One of the most common questions we get from our clients is “Does my dog understand me?”
You see, while dogs do have feelings and emotions such as “happy, sad, nervous, excited”, they do not carry emotions such as “guilt, shame, anger”. These complex ranges of emotion are human characteristics that we mistakenly attribute to dogs.
Humans, as intellectual beings, are able to rationalize and understand what’s happening. For example, when a mother comforts her child from a bad dream, even if it is still scary, the child can use his power of visualization and rationalization to know that he will be OK. He is able to start mapping the route from where he is now to where he will be.
On the other hand, when a human comforts a dog who is nervous or afraid, the dog actually thinks that he has received affection/reward for these feelings of nervousness or fear, and as such the dog thinks “OK, this behavior is accepted in my pack”. Dogs are instinctual animals and cannot rationalize what is happening to them.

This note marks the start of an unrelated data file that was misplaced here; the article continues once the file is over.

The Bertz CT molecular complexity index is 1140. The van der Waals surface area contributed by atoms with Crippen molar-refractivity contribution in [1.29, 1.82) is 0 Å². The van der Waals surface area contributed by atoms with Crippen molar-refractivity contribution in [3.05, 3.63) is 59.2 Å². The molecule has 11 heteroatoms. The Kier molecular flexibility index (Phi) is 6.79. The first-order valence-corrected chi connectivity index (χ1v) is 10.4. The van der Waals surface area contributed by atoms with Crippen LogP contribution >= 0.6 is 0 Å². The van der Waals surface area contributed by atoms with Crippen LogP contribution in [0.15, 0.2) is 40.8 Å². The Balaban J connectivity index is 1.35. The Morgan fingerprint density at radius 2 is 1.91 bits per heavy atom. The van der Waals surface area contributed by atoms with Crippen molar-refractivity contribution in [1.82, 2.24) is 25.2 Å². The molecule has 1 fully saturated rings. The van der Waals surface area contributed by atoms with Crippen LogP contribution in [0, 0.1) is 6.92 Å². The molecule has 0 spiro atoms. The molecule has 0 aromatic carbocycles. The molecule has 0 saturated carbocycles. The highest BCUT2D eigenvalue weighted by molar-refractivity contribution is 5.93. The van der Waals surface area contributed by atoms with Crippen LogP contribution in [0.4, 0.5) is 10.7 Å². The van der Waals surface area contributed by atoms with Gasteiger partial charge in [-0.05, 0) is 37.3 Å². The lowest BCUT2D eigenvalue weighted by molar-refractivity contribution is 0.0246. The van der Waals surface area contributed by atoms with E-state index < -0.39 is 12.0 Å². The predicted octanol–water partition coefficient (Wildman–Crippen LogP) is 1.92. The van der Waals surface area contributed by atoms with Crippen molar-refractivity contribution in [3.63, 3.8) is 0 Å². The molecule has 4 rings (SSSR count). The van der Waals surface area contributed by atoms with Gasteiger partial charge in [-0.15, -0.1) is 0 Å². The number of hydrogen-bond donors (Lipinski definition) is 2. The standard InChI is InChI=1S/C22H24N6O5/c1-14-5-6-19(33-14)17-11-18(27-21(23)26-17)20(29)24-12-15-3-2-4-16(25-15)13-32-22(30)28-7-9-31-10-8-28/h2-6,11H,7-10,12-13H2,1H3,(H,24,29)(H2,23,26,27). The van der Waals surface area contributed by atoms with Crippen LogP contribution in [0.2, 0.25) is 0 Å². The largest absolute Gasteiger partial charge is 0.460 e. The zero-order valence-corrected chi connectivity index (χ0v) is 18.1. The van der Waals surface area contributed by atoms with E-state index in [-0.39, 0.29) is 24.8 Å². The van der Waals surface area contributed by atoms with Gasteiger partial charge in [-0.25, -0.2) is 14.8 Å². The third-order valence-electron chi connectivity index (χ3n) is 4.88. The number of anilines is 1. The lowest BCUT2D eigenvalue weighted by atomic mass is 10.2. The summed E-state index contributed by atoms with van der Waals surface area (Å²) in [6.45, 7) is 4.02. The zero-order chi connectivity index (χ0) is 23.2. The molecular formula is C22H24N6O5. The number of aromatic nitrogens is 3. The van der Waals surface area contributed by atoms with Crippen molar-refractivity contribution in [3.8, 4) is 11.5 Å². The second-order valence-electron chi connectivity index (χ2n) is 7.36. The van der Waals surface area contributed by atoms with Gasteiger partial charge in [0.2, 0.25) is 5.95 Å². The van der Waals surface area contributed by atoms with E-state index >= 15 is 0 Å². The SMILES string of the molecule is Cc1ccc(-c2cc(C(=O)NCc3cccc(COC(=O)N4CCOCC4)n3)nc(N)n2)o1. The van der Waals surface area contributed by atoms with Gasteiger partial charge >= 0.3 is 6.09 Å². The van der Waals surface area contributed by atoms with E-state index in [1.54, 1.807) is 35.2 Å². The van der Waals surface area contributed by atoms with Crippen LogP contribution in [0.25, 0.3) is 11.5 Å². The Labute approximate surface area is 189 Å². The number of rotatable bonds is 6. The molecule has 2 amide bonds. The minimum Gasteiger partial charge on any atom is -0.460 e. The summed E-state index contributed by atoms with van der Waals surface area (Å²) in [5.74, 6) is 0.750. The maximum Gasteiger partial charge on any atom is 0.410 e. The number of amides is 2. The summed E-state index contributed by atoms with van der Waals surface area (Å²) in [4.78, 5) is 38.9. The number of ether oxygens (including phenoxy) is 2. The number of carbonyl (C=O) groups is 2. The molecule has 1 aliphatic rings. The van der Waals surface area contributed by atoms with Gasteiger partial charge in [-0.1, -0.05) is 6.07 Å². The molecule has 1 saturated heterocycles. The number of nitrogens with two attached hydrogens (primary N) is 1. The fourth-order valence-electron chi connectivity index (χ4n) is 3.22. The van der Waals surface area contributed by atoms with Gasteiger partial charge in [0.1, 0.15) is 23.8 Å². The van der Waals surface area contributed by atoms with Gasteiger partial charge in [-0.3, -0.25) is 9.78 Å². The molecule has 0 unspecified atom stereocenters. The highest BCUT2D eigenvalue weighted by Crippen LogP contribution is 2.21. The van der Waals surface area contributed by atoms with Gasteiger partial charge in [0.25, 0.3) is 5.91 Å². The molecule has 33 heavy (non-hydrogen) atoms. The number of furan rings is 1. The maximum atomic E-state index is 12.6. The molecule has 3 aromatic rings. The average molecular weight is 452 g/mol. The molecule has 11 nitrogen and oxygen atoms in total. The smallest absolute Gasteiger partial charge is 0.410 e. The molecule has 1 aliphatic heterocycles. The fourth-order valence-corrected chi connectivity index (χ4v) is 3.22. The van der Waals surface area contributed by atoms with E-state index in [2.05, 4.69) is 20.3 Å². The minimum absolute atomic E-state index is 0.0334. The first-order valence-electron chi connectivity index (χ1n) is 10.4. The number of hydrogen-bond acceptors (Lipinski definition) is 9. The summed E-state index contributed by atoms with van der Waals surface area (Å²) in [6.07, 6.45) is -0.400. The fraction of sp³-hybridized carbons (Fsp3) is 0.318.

So, to answer the question, Yes, you dog does understand you, BUT … As you might imagine, using human psychology to relate to a dog, such as in the instance above, can create big problems when it comes to training. Dogs need structure in their lives, they need to know where they stand. It can be hard to want to discipline our dogs, because we love them and want them to be happy, but setting boundaries and rules is a key competent to giving your dog the kind of life it needs to thrive.
Our “Pack Leader” approach helps train you to communicate in a language that your dog can understand.
Stay tuned for our next post in this blog series where we will discuss the methods you SHOULD use to relate to your dog’s psychology.
We invite you to make an appointment today to meet with a Denver Dog Trainer where we will go over these methods and more. Let us walk with you on the path to a wonderful lifelong relationship with your furry friend!